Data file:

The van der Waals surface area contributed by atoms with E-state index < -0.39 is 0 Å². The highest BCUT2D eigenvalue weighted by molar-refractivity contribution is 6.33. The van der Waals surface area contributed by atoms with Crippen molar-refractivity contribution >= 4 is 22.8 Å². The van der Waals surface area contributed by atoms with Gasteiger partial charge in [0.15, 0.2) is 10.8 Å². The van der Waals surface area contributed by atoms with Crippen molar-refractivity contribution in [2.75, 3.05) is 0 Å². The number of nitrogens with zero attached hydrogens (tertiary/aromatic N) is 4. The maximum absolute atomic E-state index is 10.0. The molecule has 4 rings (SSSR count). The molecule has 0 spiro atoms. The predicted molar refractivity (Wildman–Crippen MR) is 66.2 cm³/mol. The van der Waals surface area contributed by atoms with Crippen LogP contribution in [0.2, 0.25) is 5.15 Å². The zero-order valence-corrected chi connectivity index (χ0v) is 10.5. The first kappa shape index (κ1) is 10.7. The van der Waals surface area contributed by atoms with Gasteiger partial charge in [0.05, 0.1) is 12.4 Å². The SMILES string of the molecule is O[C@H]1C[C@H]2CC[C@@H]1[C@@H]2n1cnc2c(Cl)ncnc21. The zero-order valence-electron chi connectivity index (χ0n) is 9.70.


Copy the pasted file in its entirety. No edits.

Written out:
The van der Waals surface area contributed by atoms with E-state index < -0.39 is 0 Å². The highest BCUT2D eigenvalue weighted by molar-refractivity contribution is 6.33. The van der Waals surface area contributed by atoms with Crippen molar-refractivity contribution >= 4 is 22.8 Å². The van der Waals surface area contributed by atoms with Gasteiger partial charge in [0.15, 0.2) is 10.8 Å². The van der Waals surface area contributed by atoms with Crippen molar-refractivity contribution in [2.75, 3.05) is 0 Å². The number of nitrogens with zero attached hydrogens (tertiary/aromatic N) is 4. The maximum absolute atomic E-state index is 10.0. The molecule has 4 rings (SSSR count). The molecule has 0 spiro atoms. The predicted molar refractivity (Wildman–Crippen MR) is 66.2 cm³/mol. The van der Waals surface area contributed by atoms with Crippen LogP contribution in [0.2, 0.25) is 5.15 Å². The zero-order valence-corrected chi connectivity index (χ0v) is 10.5. The first kappa shape index (κ1) is 10.7. The van der Waals surface area contributed by atoms with Gasteiger partial charge in [0.05, 0.1) is 12.4 Å². The SMILES string of the molecule is O[C@H]1C[C@H]2CC[C@@H]1[C@@H]2n1cnc2c(Cl)ncnc21. The zero-order valence-electron chi connectivity index (χ0n) is 9.70.